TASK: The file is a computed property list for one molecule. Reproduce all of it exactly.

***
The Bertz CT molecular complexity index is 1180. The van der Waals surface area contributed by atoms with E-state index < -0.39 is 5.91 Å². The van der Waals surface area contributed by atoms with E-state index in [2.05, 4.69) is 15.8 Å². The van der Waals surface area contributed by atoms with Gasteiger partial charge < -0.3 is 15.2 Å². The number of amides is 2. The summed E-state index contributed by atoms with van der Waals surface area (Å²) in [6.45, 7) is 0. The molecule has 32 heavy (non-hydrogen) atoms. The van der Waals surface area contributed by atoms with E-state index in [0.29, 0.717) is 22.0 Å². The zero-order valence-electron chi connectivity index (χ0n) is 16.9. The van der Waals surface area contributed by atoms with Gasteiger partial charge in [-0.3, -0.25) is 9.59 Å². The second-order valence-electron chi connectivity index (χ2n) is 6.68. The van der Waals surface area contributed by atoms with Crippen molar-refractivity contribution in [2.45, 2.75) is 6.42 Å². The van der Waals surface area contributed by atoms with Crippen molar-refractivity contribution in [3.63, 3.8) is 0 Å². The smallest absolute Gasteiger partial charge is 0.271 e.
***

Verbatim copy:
The Bertz CT molecular complexity index is 1180. The van der Waals surface area contributed by atoms with E-state index < -0.39 is 5.91 Å². The van der Waals surface area contributed by atoms with E-state index in [2.05, 4.69) is 15.8 Å². The van der Waals surface area contributed by atoms with Gasteiger partial charge < -0.3 is 15.2 Å². The number of amides is 2. The summed E-state index contributed by atoms with van der Waals surface area (Å²) in [6.45, 7) is 0. The molecule has 32 heavy (non-hydrogen) atoms. The van der Waals surface area contributed by atoms with E-state index in [0.29, 0.717) is 22.0 Å². The zero-order valence-electron chi connectivity index (χ0n) is 16.9. The van der Waals surface area contributed by atoms with Gasteiger partial charge in [-0.3, -0.25) is 9.59 Å². The second-order valence-electron chi connectivity index (χ2n) is 6.68. The van der Waals surface area contributed by atoms with Crippen molar-refractivity contribution in [2.45, 2.75) is 6.42 Å². The van der Waals surface area contributed by atoms with Crippen molar-refractivity contribution in [3.63, 3.8) is 0 Å². The smallest absolute Gasteiger partial charge is 0.271 e.